Students and faculty in SPC’s Early Childhood Education program can also learn about teaching STEM through the arts at a workshop on Thursday, March 6, 6-9 p.m. in the teaching auditorium at the Leepa-Rattner Museum of Art. Contact Anne Ryan to reserve your spot as space is limited. If space is available, the program will also be open to local early childhood professionals seeking continuing education credit.

SPC Early Childhood Education Program

SPC’s Early Childhood Education program serves students currently working in the early childhood field or those preparing for a career. The program is designed to give students a smooth transition from certificate to associate degree to bachelors degree.

“Well meet them where they are in their early childhood career and help them reach their next goal,” said Ryan.

Other Upcoming Early Childhood events

Early Care and Education Conference – Preschool Track
Saturday, April 26, 8 a.m. – 4 p.m.
St. Petersburg/Gibbs Campus

SPC Week – Early Childhood Info Sessions
Wednesday, March 5, 4 and 6 p.m.
St. Petersburg/Gibbs Campus

Related Links

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SPC College of Education alumna Katelyn Pilsbury

Katelyn Pilsbury

SPC College of Education grad Katelyn Pilsbury has been named Florida’s Exceptional Student Education (ESE) Rookie Teacher of the Year. The award, given annually by the Florida Council for Exceptional Children, honors the state’s best new ESE teacher during their first three years of work.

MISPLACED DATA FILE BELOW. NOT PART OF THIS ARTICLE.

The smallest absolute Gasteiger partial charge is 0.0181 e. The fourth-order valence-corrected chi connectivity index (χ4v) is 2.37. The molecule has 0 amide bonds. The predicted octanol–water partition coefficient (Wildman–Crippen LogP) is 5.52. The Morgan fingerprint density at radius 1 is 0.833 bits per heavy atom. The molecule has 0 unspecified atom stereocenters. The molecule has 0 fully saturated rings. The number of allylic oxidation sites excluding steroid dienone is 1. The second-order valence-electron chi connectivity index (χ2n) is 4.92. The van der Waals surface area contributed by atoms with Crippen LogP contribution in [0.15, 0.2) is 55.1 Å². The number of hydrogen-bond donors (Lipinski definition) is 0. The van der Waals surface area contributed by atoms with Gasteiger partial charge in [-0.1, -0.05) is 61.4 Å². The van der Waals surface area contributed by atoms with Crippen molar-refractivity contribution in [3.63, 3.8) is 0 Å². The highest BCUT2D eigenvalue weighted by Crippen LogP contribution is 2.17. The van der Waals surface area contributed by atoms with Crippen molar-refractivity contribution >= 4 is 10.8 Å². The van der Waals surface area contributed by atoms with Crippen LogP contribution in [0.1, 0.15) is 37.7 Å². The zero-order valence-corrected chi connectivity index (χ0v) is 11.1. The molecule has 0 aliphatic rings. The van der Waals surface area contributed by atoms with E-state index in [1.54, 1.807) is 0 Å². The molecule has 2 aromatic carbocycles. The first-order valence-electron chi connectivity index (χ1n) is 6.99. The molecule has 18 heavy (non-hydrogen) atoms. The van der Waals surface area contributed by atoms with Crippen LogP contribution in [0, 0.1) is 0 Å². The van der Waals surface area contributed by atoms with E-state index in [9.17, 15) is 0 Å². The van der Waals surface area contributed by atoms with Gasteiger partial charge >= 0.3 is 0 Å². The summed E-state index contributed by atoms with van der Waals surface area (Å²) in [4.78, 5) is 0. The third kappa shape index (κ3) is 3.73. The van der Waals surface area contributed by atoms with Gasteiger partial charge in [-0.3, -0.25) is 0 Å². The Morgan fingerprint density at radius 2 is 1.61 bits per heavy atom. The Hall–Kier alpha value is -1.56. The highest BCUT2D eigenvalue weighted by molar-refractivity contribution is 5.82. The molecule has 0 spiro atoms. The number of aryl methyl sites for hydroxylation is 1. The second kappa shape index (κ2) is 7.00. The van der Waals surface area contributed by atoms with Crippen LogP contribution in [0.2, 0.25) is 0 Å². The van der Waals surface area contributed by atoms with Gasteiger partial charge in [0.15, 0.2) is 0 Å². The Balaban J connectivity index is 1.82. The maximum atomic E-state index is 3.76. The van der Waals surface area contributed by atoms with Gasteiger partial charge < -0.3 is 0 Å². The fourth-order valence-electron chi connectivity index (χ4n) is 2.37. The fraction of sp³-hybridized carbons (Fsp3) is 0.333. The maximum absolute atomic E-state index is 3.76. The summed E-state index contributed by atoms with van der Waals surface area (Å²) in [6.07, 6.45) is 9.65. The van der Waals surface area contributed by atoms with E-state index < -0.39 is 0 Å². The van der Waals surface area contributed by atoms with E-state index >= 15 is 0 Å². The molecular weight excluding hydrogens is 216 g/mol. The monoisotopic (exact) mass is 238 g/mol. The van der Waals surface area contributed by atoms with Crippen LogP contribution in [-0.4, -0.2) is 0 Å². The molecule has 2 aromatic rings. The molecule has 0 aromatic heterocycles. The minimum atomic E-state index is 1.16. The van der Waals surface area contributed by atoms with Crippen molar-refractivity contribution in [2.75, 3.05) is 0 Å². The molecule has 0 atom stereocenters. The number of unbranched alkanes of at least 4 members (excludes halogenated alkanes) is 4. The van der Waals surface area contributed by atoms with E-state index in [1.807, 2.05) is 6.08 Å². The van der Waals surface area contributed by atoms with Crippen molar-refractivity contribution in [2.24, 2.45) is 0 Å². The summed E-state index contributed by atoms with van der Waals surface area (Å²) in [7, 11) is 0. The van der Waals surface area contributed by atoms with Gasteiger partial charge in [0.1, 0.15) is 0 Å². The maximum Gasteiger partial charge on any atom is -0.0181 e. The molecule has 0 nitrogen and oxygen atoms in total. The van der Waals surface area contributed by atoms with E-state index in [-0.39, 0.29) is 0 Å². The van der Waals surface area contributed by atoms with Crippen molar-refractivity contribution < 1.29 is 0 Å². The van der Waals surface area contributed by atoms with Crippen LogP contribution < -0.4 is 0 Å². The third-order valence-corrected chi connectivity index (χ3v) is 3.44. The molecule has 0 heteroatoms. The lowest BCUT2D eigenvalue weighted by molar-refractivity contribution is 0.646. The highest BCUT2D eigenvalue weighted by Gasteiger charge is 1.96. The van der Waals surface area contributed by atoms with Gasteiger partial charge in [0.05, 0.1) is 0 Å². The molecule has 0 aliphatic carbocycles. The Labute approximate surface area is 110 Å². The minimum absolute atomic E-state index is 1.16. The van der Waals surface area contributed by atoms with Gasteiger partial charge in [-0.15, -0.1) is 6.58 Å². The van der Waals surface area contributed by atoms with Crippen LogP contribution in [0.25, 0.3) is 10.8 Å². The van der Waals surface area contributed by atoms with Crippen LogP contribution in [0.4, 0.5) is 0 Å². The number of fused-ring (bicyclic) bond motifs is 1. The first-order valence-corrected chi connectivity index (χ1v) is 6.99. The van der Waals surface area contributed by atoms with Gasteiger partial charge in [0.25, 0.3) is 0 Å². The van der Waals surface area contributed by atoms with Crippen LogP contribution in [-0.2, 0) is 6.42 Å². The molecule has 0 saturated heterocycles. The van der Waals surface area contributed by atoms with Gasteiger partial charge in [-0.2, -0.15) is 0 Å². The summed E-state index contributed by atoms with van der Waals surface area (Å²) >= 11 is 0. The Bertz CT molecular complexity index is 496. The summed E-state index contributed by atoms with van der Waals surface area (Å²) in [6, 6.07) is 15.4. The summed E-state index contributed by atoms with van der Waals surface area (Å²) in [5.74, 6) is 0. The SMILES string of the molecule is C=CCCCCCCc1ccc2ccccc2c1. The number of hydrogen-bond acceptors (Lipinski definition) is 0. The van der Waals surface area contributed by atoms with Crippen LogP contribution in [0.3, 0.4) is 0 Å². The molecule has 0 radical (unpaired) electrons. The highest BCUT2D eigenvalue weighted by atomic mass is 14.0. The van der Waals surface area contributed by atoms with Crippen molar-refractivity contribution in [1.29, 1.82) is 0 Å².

Pilsbury, 25, is a full-time Autistic Spectrum Disorder kindergarten teacher at Plumb Elementary School in Clearwater. She emotionally recounted how her principal last year, Seymour Brown III, told her that she was the first teacher he had nominated for this award in 30 years.

“I always knew I’d be a good teacher and love my students,” said Pilsbury. “But I never thought I’d be a teacher that would win an award for what I did.”

This year’s winner will be announced at an awards dinner on Friday, Oct. 18.

Preparing for success

Pilsbury completed a bachelor’s degree in Exceptional Student Education (K-12) with a certification in Elementary Education with ESOL and Reading Endorsements at SPC. This summer, she also completed her Autism endorsement at SPC.

“I had personal relationships with my SPC teachers,” said Pilsbury. “They cared about me. If I didn’t get something they took the time to really explain it.”

In the classroom

Currently in her second year of teaching at Plumb Elementary, Pinellas County’s largest elementary school, Pilsbury leads a team of two ESE associates to provide the individual attention the six children, all boys, in their class require. Today’s lesson was focused on the difference between day and night.

Click to enlarge
In the classroom Learning about Whole Body Language Spelling my name

“What do you see in the day?” she said slowly. “Yes, the sun. What color is the sun? Yes, the sun is yellow.”

The cadence in her voice and simple repetitive phrasing have a calming effect on the children. Her classroom is cheerful, orderly and filled with bulletin boards and learning resources specifically designed to help autistic students learn. They each have their own color chair.

“Caden, sit in the green chair,” she says.

He comes back, sits down and the lesson continues. In this class, the lesson is as much about staying focused, following directions and listening as it is about the sun, the moon and the stars.